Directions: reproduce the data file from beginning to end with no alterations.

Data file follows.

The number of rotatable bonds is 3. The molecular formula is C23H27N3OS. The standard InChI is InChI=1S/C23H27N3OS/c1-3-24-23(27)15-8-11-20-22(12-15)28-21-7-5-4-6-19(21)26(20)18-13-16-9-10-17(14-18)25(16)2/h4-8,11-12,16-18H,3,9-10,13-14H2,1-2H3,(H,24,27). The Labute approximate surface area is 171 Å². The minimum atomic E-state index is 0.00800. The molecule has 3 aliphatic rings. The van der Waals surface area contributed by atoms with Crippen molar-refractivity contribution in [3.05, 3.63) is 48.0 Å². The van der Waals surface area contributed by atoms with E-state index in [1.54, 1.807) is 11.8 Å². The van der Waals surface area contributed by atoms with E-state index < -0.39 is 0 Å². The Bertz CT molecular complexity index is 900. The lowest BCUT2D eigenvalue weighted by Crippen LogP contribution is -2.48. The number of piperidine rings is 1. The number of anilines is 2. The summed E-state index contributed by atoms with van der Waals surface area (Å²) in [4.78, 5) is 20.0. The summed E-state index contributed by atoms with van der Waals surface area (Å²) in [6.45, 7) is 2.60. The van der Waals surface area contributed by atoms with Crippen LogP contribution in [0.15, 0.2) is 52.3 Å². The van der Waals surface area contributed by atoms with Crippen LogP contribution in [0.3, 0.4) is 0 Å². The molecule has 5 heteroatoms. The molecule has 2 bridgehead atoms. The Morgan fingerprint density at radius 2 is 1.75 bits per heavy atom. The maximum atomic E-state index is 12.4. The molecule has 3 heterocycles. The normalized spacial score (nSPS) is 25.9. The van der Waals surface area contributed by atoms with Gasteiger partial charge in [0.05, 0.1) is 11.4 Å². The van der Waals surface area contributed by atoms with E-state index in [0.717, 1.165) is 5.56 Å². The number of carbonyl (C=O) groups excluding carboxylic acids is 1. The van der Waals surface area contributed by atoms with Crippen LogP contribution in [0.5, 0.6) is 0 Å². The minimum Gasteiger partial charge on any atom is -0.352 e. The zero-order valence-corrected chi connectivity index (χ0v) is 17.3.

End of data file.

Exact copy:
The number of rotatable bonds is 3. The molecular formula is C23H27N3OS. The standard InChI is InChI=1S/C23H27N3OS/c1-3-24-23(27)15-8-11-20-22(12-15)28-21-7-5-4-6-19(21)26(20)18-13-16-9-10-17(14-18)25(16)2/h4-8,11-12,16-18H,3,9-10,13-14H2,1-2H3,(H,24,27). The Labute approximate surface area is 171 Å². The minimum atomic E-state index is 0.00800. The molecule has 3 aliphatic rings. The van der Waals surface area contributed by atoms with Crippen molar-refractivity contribution in [3.05, 3.63) is 48.0 Å². The van der Waals surface area contributed by atoms with E-state index in [1.54, 1.807) is 11.8 Å². The van der Waals surface area contributed by atoms with E-state index < -0.39 is 0 Å². The Bertz CT molecular complexity index is 900. The lowest BCUT2D eigenvalue weighted by Crippen LogP contribution is -2.48. The number of piperidine rings is 1. The number of anilines is 2. The summed E-state index contributed by atoms with van der Waals surface area (Å²) in [4.78, 5) is 20.0. The summed E-state index contributed by atoms with van der Waals surface area (Å²) in [6.45, 7) is 2.60. The van der Waals surface area contributed by atoms with Crippen LogP contribution in [0.15, 0.2) is 52.3 Å². The van der Waals surface area contributed by atoms with Crippen LogP contribution in [0.3, 0.4) is 0 Å². The molecule has 5 heteroatoms. The molecule has 2 bridgehead atoms. The Morgan fingerprint density at radius 2 is 1.75 bits per heavy atom. The maximum atomic E-state index is 12.4. The molecule has 3 heterocycles. The normalized spacial score (nSPS) is 25.9. The van der Waals surface area contributed by atoms with Gasteiger partial charge in [0.05, 0.1) is 11.4 Å². The van der Waals surface area contributed by atoms with E-state index in [0.717, 1.165) is 5.56 Å². The number of carbonyl (C=O) groups excluding carboxylic acids is 1. The van der Waals surface area contributed by atoms with Crippen LogP contribution in [0.5, 0.6) is 0 Å². The minimum Gasteiger partial charge on any atom is -0.352 e. The zero-order valence-corrected chi connectivity index (χ0v) is 17.3.